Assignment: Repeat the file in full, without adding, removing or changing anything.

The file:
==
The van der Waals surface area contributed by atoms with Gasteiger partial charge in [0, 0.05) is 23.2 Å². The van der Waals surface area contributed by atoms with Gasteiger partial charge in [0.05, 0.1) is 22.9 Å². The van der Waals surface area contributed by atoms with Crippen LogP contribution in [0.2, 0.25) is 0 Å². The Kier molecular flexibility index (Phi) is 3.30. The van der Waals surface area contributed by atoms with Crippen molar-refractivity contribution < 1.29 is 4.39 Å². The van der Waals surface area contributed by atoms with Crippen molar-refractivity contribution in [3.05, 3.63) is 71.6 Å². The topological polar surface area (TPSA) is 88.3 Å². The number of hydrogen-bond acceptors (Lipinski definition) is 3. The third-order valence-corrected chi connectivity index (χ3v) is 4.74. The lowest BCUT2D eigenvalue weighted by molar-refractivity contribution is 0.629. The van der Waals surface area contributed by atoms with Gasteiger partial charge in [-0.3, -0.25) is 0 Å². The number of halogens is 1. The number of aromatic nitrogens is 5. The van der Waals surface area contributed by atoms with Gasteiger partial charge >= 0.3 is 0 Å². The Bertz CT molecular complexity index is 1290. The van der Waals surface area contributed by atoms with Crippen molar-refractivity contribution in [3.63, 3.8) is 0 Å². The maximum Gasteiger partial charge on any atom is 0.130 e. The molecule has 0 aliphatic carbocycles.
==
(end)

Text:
The van der Waals surface area contributed by atoms with Gasteiger partial charge in [0, 0.05) is 23.2 Å². The van der Waals surface area contributed by atoms with Gasteiger partial charge in [0.05, 0.1) is 22.9 Å². The van der Waals surface area contributed by atoms with Crippen LogP contribution in [0.2, 0.25) is 0 Å². The Kier molecular flexibility index (Phi) is 3.30. The van der Waals surface area contributed by atoms with Crippen molar-refractivity contribution < 1.29 is 4.39 Å². The van der Waals surface area contributed by atoms with Crippen molar-refractivity contribution in [3.05, 3.63) is 71.6 Å². The topological polar surface area (TPSA) is 88.3 Å². The number of hydrogen-bond acceptors (Lipinski definition) is 3. The third-order valence-corrected chi connectivity index (χ3v) is 4.74. The lowest BCUT2D eigenvalue weighted by molar-refractivity contribution is 0.629. The van der Waals surface area contributed by atoms with Gasteiger partial charge in [-0.3, -0.25) is 0 Å². The number of halogens is 1. The number of aromatic nitrogens is 5. The van der Waals surface area contributed by atoms with Gasteiger partial charge >= 0.3 is 0 Å². The Bertz CT molecular complexity index is 1290. The van der Waals surface area contributed by atoms with Crippen molar-refractivity contribution in [3.63, 3.8) is 0 Å². The maximum Gasteiger partial charge on any atom is 0.130 e. The molecule has 0 aliphatic carbocycles.